Nearly 6,000 students from the previous school year finished courses and earned a diploma statewide in 2018. Including fifth-year graduates in the 2018 data would have improved graduation rate status levels for 197 traditional public schools statewide, CDE staff reported in July. That number includes 27 schools whose rates would lift them over the existing 67 percent threshold (the red zones on the Dashboard) that qualifies schools for comprehensive support and improvement.

To help offset some of the concern, the State Board on Wednesday approved the CDE’s recommendation’s that the low graduation threshold for comprehensive support be raised to “below 68 percent.”

The State Board also adopted using the “top of the scale range” methodology for incorporating California Alternative Assessment results into the Dashboard. Beginning with the 2019 Dashboard, the CAA results will be included in the calculations and performance colors for the Academic Indicator. To translate and equate different results from different assessments into one indicator on the Dashboard, a student’s CAA score will be substituted with the top score point of the same Smarter Balanced Assessment Consortium achievement level.

About 1 percent of California students, those with the most significant cognitive disabilities, take the alternate assessment instead of the traditional Smarter Balanced tests in mathematics and English language arts. “They are, of course, our students, and we need to make sure they are included in our accountability system,” said Cindy Kazanis, director of the CDE’s Analysis, Measurement and Accountability Reporting Division.

In other State Board meeting news:


  • For the second consecutive meeting, the board tabled the adoption of the CDE staff recommended criteria for students to earn the upcoming State Seal of Civic Engagement. In addition to debating requirement language and whether the criteria was too limiting in terms of which students may pursue and earn the seal — as they did at their July meeting — board members also continued discussions about whether the new program should be included in the College/Career Indicator for LEAs on the Dashboard.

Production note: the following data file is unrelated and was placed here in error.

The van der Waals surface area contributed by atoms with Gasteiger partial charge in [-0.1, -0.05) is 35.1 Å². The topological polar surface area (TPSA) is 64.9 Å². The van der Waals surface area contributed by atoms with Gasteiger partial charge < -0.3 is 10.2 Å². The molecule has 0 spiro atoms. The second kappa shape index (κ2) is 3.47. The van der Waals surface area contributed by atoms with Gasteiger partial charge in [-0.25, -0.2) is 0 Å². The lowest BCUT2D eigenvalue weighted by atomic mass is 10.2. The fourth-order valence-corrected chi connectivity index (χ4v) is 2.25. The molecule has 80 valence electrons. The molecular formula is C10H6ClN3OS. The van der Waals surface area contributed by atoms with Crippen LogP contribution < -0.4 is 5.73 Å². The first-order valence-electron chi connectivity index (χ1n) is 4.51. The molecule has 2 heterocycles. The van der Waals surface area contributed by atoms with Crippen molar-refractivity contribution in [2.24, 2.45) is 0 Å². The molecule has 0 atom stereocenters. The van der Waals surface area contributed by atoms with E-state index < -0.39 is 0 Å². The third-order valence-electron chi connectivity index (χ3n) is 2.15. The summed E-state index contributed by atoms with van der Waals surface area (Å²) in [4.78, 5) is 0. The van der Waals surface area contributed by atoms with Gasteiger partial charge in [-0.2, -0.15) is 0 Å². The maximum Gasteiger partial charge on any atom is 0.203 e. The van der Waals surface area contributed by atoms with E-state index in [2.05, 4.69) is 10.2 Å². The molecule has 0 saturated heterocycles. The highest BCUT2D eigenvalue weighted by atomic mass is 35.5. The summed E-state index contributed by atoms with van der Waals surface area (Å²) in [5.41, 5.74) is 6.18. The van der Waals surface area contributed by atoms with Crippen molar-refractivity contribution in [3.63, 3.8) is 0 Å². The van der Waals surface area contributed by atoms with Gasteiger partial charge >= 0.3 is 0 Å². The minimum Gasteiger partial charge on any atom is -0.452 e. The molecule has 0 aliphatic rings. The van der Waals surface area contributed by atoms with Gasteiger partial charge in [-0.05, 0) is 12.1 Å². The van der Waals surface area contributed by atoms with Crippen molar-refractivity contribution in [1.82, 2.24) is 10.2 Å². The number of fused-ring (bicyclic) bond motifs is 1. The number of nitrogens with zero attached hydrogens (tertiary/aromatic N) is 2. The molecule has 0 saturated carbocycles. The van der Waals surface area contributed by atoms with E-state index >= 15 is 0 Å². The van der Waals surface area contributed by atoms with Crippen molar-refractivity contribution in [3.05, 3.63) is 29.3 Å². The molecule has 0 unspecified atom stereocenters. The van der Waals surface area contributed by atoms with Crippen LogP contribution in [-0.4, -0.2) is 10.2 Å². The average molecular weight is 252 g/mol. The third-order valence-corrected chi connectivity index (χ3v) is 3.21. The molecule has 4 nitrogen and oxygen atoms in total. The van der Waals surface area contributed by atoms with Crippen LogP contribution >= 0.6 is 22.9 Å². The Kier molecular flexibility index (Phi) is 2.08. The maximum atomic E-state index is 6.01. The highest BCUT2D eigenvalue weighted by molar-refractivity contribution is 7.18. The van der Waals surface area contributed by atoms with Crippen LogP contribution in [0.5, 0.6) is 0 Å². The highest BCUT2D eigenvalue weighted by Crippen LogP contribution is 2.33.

• Board members unanimously approved the revised timeline of key events for the development and implementation of the Mathematics Framework for California Public Schools: Kindergarten Through Grade Twelve, 2021 Revision. The schedule now calls for final State Board action on the framework in May or July, 2021.




  • Board President Linda Darling-Hammond announced that the board is seeking applicants to fill positions on the Advisory Commission on Charter Schools, including from LEA board members. The role of the ACCS is to support the State Board’s policy-making authority on issues related to individual charter schools and the California charter system as a whole and to advise the State Board on all aspects of its duties under the Charter Schools Act of 1992. The deadline for submittal of the application and all requested supporting documents is 5 p.m. on Thursday, Oct. 10.




  • New student board member Brenna Pangelinan was sworn in by Darling-Hammond. Pangelinan is a senior at Eastlake High School in Chula Vista and was the student board member for the Sweetwater Union High School District from 2018-19. Among other initiatives, she started a mental health task force at Eastlake High.


The next State Board meeting is scheduled for Nov. 6-7, 2019, at the CDE headquarters in Sacramento. View the full meeting calendar. The Instructional Quality Commission, the advisory body on curriculum and materials to the State Board, next meets Sept. 19-20, 2019, at the CDE. The IQC’s agenda is available online.